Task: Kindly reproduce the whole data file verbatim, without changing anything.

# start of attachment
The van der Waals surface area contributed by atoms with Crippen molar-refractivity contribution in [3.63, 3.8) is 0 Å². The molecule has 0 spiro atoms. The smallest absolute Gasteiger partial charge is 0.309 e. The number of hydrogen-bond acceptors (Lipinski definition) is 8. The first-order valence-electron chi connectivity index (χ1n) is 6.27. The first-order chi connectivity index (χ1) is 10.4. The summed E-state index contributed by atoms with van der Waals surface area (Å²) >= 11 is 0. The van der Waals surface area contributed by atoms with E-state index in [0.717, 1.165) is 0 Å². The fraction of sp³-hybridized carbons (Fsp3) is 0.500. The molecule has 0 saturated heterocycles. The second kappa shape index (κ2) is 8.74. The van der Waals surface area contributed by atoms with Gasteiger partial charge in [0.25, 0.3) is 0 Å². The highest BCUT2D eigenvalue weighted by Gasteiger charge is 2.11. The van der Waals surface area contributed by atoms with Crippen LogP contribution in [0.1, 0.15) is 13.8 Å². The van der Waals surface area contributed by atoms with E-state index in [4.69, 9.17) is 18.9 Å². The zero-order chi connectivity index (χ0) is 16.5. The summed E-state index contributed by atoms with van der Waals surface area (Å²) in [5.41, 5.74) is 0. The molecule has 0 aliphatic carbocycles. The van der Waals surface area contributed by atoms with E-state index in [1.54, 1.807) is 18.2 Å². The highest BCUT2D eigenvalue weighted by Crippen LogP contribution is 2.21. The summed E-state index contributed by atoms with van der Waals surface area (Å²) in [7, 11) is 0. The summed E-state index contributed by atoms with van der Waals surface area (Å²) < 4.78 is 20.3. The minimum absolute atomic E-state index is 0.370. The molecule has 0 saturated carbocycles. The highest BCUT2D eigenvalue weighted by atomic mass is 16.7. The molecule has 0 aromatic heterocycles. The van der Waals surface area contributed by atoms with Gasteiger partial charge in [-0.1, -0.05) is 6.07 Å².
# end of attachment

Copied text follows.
The van der Waals surface area contributed by atoms with Crippen molar-refractivity contribution in [3.63, 3.8) is 0 Å². The molecule has 0 spiro atoms. The smallest absolute Gasteiger partial charge is 0.309 e. The number of hydrogen-bond acceptors (Lipinski definition) is 8. The first-order valence-electron chi connectivity index (χ1n) is 6.27. The first-order chi connectivity index (χ1) is 10.4. The summed E-state index contributed by atoms with van der Waals surface area (Å²) >= 11 is 0. The van der Waals surface area contributed by atoms with E-state index in [0.717, 1.165) is 0 Å². The fraction of sp³-hybridized carbons (Fsp3) is 0.500. The molecule has 0 saturated heterocycles. The second kappa shape index (κ2) is 8.74. The van der Waals surface area contributed by atoms with Gasteiger partial charge in [0.25, 0.3) is 0 Å². The highest BCUT2D eigenvalue weighted by Gasteiger charge is 2.11. The van der Waals surface area contributed by atoms with Crippen LogP contribution in [0.1, 0.15) is 13.8 Å². The van der Waals surface area contributed by atoms with E-state index in [4.69, 9.17) is 18.9 Å². The zero-order chi connectivity index (χ0) is 16.5. The summed E-state index contributed by atoms with van der Waals surface area (Å²) in [5.41, 5.74) is 0. The molecule has 0 aliphatic carbocycles. The van der Waals surface area contributed by atoms with E-state index in [1.54, 1.807) is 18.2 Å². The highest BCUT2D eigenvalue weighted by Crippen LogP contribution is 2.21. The summed E-state index contributed by atoms with van der Waals surface area (Å²) in [7, 11) is 0. The summed E-state index contributed by atoms with van der Waals surface area (Å²) < 4.78 is 20.3. The minimum absolute atomic E-state index is 0.370. The molecule has 0 saturated carbocycles. The highest BCUT2D eigenvalue weighted by atomic mass is 16.7. The molecule has 0 aromatic heterocycles. The van der Waals surface area contributed by atoms with Gasteiger partial charge in [-0.1, -0.05) is 6.07 Å².